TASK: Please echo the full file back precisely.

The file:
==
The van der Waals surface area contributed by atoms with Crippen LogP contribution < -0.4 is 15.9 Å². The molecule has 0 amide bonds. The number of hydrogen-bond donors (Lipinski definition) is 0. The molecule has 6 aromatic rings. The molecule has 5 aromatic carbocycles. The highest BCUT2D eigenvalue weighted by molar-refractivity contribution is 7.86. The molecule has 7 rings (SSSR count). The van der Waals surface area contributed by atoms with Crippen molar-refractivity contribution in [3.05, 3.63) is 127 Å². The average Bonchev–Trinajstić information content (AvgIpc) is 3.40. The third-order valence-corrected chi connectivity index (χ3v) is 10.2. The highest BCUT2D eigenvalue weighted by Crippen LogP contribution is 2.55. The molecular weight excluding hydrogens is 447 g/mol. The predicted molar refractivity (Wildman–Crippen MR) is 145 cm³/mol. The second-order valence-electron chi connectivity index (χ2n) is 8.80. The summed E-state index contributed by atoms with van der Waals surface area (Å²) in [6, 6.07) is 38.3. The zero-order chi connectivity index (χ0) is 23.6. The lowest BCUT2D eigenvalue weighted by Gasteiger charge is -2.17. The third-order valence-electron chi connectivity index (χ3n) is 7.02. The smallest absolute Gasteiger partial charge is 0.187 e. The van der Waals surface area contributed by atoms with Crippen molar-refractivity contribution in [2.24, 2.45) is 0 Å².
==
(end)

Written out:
The van der Waals surface area contributed by atoms with Crippen LogP contribution < -0.4 is 15.9 Å². The molecule has 0 amide bonds. The number of hydrogen-bond donors (Lipinski definition) is 0. The molecule has 6 aromatic rings. The molecule has 5 aromatic carbocycles. The highest BCUT2D eigenvalue weighted by molar-refractivity contribution is 7.86. The molecule has 7 rings (SSSR count). The van der Waals surface area contributed by atoms with Crippen molar-refractivity contribution in [3.05, 3.63) is 127 Å². The average Bonchev–Trinajstić information content (AvgIpc) is 3.40. The third-order valence-corrected chi connectivity index (χ3v) is 10.2. The highest BCUT2D eigenvalue weighted by Crippen LogP contribution is 2.55. The molecular weight excluding hydrogens is 447 g/mol. The predicted molar refractivity (Wildman–Crippen MR) is 145 cm³/mol. The second-order valence-electron chi connectivity index (χ2n) is 8.80. The summed E-state index contributed by atoms with van der Waals surface area (Å²) in [6, 6.07) is 38.3. The zero-order chi connectivity index (χ0) is 23.6. The lowest BCUT2D eigenvalue weighted by Gasteiger charge is -2.17. The third-order valence-electron chi connectivity index (χ3n) is 7.02. The smallest absolute Gasteiger partial charge is 0.187 e. The van der Waals surface area contributed by atoms with Crippen molar-refractivity contribution in [2.24, 2.45) is 0 Å².